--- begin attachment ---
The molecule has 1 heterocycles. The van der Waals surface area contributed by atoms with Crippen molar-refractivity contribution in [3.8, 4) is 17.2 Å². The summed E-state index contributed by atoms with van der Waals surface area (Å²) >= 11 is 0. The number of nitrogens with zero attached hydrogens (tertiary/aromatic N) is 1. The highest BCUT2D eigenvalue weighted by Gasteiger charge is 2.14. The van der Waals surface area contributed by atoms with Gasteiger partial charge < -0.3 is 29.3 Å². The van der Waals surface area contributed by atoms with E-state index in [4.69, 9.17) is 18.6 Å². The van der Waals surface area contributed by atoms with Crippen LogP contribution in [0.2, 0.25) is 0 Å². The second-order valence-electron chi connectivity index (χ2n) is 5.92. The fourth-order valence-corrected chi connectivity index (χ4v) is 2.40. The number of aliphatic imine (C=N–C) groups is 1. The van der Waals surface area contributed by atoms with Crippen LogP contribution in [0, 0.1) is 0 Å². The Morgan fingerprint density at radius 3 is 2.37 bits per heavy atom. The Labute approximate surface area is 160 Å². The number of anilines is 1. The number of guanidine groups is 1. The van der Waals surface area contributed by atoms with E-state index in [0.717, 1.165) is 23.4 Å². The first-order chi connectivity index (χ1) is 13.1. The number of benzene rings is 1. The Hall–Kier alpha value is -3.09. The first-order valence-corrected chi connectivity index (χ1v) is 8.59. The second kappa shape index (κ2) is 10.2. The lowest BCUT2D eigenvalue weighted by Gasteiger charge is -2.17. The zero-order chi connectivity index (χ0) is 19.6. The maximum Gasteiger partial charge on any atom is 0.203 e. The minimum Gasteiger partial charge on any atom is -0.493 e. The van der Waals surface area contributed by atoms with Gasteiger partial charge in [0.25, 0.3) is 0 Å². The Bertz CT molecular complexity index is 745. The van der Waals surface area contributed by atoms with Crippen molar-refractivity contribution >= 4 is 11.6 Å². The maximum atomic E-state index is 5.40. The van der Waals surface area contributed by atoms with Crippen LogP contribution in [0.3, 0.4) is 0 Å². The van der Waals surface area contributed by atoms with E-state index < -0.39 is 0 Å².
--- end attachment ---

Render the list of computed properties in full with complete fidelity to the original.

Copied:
The molecule has 1 heterocycles. The van der Waals surface area contributed by atoms with Crippen molar-refractivity contribution in [3.8, 4) is 17.2 Å². The summed E-state index contributed by atoms with van der Waals surface area (Å²) >= 11 is 0. The number of nitrogens with zero attached hydrogens (tertiary/aromatic N) is 1. The highest BCUT2D eigenvalue weighted by Gasteiger charge is 2.14. The van der Waals surface area contributed by atoms with Gasteiger partial charge < -0.3 is 29.3 Å². The van der Waals surface area contributed by atoms with E-state index in [4.69, 9.17) is 18.6 Å². The van der Waals surface area contributed by atoms with Crippen LogP contribution in [0.2, 0.25) is 0 Å². The second-order valence-electron chi connectivity index (χ2n) is 5.92. The fourth-order valence-corrected chi connectivity index (χ4v) is 2.40. The number of aliphatic imine (C=N–C) groups is 1. The van der Waals surface area contributed by atoms with Crippen LogP contribution in [0, 0.1) is 0 Å². The Morgan fingerprint density at radius 3 is 2.37 bits per heavy atom. The Labute approximate surface area is 160 Å². The number of anilines is 1. The number of guanidine groups is 1. The van der Waals surface area contributed by atoms with E-state index in [0.717, 1.165) is 23.4 Å². The first-order chi connectivity index (χ1) is 13.1. The number of benzene rings is 1. The Hall–Kier alpha value is -3.09. The first-order valence-corrected chi connectivity index (χ1v) is 8.59. The second kappa shape index (κ2) is 10.2. The lowest BCUT2D eigenvalue weighted by Gasteiger charge is -2.17. The zero-order chi connectivity index (χ0) is 19.6. The maximum Gasteiger partial charge on any atom is 0.203 e. The minimum Gasteiger partial charge on any atom is -0.493 e. The van der Waals surface area contributed by atoms with Gasteiger partial charge in [0.25, 0.3) is 0 Å². The Bertz CT molecular complexity index is 745. The van der Waals surface area contributed by atoms with Crippen molar-refractivity contribution >= 4 is 11.6 Å². The maximum atomic E-state index is 5.40. The van der Waals surface area contributed by atoms with Crippen LogP contribution in [0.3, 0.4) is 0 Å². The van der Waals surface area contributed by atoms with E-state index < -0.39 is 0 Å².